How is rosé made?

How is rosé made?

  • By - Lauren Conneely
  • 11 February, 2022

Ever wondered how rosé is made? Well, there's actual several ways - let's take a look at each of the methods. 

1. Maceration:

  • Red grapes are left in contact with the juice for a period of time (usually 2-20 hours).
  • The entire batch of juice is then finished into a rosé wine.
  • Can produce a darker coloured wine with richer flavour (depending on the duration).
  • Often used in Provence rosé. 

2. Direct pressing:

  • Very similar to maceration method. 
  • Red grapes are pressed right away to remove skins, leaving a hint of colour in the juice.
  • Can have a very light/pale colour. 
  • Often used in high-end Australian rosé.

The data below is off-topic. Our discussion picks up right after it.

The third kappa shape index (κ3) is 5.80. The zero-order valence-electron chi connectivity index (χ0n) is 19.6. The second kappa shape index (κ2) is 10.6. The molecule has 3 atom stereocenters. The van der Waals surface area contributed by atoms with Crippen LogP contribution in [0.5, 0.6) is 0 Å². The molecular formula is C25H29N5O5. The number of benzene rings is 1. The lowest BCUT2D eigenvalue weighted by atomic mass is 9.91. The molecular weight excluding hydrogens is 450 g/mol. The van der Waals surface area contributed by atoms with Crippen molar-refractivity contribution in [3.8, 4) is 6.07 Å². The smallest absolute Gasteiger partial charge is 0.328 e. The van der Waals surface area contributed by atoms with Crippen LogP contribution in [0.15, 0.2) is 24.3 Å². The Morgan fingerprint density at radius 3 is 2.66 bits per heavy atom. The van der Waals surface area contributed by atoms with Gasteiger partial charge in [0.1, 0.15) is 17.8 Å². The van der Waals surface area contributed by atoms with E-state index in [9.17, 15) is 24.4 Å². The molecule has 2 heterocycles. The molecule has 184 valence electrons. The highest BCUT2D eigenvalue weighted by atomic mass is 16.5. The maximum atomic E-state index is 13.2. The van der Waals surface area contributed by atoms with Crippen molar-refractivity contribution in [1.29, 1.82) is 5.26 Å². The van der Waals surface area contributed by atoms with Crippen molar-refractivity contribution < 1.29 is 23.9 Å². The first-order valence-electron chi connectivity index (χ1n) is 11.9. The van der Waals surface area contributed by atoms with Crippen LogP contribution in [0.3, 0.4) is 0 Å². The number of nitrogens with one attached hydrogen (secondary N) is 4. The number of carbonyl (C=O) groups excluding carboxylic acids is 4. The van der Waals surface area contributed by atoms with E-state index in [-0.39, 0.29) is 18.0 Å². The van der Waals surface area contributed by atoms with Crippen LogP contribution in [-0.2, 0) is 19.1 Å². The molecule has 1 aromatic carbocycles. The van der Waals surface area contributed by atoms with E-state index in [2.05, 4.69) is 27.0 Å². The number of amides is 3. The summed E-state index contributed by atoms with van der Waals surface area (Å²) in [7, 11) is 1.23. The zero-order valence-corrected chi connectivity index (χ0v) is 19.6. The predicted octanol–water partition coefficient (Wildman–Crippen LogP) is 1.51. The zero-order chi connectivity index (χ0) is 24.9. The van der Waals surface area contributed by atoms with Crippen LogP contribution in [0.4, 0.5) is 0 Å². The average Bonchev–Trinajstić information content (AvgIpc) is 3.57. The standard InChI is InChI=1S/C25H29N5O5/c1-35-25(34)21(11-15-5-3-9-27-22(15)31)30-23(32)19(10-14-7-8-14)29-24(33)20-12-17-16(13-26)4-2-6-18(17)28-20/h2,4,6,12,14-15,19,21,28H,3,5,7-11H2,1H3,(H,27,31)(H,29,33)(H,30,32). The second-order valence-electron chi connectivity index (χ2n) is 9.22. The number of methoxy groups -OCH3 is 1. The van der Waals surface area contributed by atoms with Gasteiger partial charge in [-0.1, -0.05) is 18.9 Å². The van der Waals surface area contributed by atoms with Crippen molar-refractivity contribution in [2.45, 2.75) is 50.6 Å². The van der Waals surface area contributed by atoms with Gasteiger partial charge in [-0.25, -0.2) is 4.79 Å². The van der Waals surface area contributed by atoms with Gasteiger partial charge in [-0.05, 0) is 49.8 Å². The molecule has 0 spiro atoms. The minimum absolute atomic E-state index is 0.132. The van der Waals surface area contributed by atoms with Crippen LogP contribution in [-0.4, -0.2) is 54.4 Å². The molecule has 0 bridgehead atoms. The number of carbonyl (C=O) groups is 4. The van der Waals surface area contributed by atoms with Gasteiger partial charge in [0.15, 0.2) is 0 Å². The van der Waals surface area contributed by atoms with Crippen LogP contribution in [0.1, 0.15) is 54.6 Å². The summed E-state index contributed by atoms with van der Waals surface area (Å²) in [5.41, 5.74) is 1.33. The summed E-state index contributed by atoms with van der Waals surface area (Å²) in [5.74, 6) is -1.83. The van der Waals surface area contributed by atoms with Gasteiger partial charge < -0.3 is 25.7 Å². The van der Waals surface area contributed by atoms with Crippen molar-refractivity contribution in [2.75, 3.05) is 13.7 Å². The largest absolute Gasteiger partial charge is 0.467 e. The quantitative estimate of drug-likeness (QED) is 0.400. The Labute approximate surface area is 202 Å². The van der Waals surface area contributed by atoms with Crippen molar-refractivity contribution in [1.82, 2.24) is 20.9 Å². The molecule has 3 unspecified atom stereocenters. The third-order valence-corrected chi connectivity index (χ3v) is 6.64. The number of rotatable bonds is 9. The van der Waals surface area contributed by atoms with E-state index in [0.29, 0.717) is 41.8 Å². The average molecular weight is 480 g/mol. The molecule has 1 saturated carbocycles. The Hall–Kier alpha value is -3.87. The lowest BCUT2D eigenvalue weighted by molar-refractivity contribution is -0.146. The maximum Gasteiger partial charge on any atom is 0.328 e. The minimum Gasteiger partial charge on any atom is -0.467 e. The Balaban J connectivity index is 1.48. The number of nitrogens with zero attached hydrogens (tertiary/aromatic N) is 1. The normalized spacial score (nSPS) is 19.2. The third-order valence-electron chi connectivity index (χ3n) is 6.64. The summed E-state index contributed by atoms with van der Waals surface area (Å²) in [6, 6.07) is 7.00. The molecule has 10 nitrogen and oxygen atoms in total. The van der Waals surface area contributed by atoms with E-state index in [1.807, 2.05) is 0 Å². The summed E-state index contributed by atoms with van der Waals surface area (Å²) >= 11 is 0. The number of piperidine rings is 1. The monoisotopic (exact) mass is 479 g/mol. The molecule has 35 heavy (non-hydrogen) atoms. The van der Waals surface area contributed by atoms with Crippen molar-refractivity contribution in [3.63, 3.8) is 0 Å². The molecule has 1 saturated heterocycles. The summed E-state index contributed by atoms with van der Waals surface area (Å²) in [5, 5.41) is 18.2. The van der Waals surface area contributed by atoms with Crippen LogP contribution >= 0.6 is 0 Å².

3. Saignée (“San-yay”):

  • Early on during fermentation, some of the juice is taken out and put into a new vat to make a rosé.
  • By-product of red winemaking process as the leftover red wine has more concentrated flavours.
  • Can have a deeper, more vibrant pink colour.
  • Often used in Napa Valley rosé. 

4. Blending:

  • A small amount of red wine is added to a vat of white wine to make rosé (usually up to 5%).
  • Can produce a wide range of light to heavier rosés.
  • Often used in a Champagne rosé but not allowed for still rosé in the EU.

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